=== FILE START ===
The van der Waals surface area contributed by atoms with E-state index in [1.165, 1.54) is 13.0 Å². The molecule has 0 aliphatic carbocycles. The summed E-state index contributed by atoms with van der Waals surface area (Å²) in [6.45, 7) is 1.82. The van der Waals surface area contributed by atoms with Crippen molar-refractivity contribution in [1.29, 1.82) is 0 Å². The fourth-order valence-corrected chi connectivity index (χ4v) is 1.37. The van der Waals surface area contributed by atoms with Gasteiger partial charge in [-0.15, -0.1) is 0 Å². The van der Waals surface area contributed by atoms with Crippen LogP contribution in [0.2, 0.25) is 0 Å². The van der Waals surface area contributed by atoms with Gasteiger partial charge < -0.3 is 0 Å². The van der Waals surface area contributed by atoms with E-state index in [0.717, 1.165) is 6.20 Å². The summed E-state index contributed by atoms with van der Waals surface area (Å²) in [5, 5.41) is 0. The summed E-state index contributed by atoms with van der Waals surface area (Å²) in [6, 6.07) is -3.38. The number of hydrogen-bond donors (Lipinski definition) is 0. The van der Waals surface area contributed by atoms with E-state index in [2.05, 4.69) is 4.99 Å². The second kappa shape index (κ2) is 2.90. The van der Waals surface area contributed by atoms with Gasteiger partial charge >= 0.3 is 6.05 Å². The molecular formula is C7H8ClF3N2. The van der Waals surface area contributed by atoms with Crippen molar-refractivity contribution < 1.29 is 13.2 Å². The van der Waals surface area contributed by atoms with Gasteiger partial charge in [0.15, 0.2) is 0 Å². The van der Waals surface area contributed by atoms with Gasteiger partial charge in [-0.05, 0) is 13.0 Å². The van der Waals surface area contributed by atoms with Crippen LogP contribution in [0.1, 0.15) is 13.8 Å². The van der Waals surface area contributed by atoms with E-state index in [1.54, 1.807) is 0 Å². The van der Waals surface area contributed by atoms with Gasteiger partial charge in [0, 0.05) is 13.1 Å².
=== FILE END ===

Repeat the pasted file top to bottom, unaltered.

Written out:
The van der Waals surface area contributed by atoms with E-state index in [1.165, 1.54) is 13.0 Å². The molecule has 0 aliphatic carbocycles. The summed E-state index contributed by atoms with van der Waals surface area (Å²) in [6.45, 7) is 1.82. The van der Waals surface area contributed by atoms with Crippen molar-refractivity contribution in [1.29, 1.82) is 0 Å². The fourth-order valence-corrected chi connectivity index (χ4v) is 1.37. The van der Waals surface area contributed by atoms with Gasteiger partial charge in [-0.15, -0.1) is 0 Å². The van der Waals surface area contributed by atoms with Crippen LogP contribution in [0.2, 0.25) is 0 Å². The van der Waals surface area contributed by atoms with Gasteiger partial charge < -0.3 is 0 Å². The van der Waals surface area contributed by atoms with E-state index in [0.717, 1.165) is 6.20 Å². The summed E-state index contributed by atoms with van der Waals surface area (Å²) in [5, 5.41) is 0. The summed E-state index contributed by atoms with van der Waals surface area (Å²) in [6, 6.07) is -3.38. The number of hydrogen-bond donors (Lipinski definition) is 0. The van der Waals surface area contributed by atoms with E-state index in [2.05, 4.69) is 4.99 Å². The second kappa shape index (κ2) is 2.90. The van der Waals surface area contributed by atoms with Gasteiger partial charge >= 0.3 is 6.05 Å². The molecular formula is C7H8ClF3N2. The van der Waals surface area contributed by atoms with Crippen molar-refractivity contribution < 1.29 is 13.2 Å². The van der Waals surface area contributed by atoms with Gasteiger partial charge in [0.15, 0.2) is 0 Å². The van der Waals surface area contributed by atoms with Gasteiger partial charge in [-0.05, 0) is 13.0 Å². The van der Waals surface area contributed by atoms with Crippen LogP contribution in [0.1, 0.15) is 13.8 Å². The van der Waals surface area contributed by atoms with E-state index in [1.54, 1.807) is 0 Å². The van der Waals surface area contributed by atoms with Gasteiger partial charge in [0, 0.05) is 13.1 Å².